I also found some delicious branzino fillets and gernika peppers which I prepared a couple of times in the flat, and also found a delightful vinho verde which was a perfect accompaniment to my meals. Though the trek to and from the grocery store was punctuated by a one mile uphill walk to the market, and a return walk encumbered by the heavy grocery bags in my hands and also in my backpack, I happily did it three times during my stay in Vila Nova de Gaia. I did struggle with the Portuguese language while at the checkstand, but somehow survived the experience and actually enjoyed the adventure.

Agua con gas (sparkling water), roasted gernika peppers, baked branzino, arugula and goat cheese salad

When I went to Thailand with my cousin in September of last year, we were intent on finding grocery stores both in Chiang Mai and on Koh Samui so that we could purchase wine and snacks for our hotel suites. We were able to find two very well stocked markets in both regions, but since we had no access to microwaves or stoves, we couldn’t purchase food items which had to be cooked. I did, however, come up with an emergency meal idea while shopping for food on Koh Samui, in case we found ourselves trapped in our suite for whatever reason. As it turned out, one day presented itself with a heavy downpour, so we were indeed trapped inside our hotel room for a portion of the day. I grabbed the emergency meal items and put them together for a healthy meal, pictured below.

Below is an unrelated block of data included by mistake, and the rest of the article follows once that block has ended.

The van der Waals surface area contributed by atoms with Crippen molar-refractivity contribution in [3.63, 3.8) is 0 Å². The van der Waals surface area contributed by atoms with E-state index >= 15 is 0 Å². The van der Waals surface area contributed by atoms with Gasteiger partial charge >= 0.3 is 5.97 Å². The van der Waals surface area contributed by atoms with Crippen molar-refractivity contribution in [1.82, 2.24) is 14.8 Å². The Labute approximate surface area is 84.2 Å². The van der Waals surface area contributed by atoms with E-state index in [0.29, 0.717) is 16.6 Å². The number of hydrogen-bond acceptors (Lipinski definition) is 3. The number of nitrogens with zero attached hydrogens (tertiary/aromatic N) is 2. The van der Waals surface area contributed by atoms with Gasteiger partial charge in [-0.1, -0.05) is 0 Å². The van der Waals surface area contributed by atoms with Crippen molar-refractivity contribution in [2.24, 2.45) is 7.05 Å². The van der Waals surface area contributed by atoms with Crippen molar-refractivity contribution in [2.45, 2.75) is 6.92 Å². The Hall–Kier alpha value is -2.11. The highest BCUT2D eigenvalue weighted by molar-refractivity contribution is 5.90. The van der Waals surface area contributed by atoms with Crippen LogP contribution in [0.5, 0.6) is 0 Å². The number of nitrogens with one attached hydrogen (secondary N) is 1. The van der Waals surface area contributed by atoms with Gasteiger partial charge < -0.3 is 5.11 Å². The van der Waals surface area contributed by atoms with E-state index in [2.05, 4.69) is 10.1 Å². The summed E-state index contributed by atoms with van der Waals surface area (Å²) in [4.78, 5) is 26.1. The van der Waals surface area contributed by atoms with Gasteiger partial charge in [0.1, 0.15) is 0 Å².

Cold tofu with cucumbers, soy sauce, and chili pepper flakes

After my experiences shopping in grocery stores while traveling abroad, I am firmly convinced that one’s travel experience can be greatly enhanced by going grocery shopping. It’s a fantastic way to learn a great deal about a foreign country.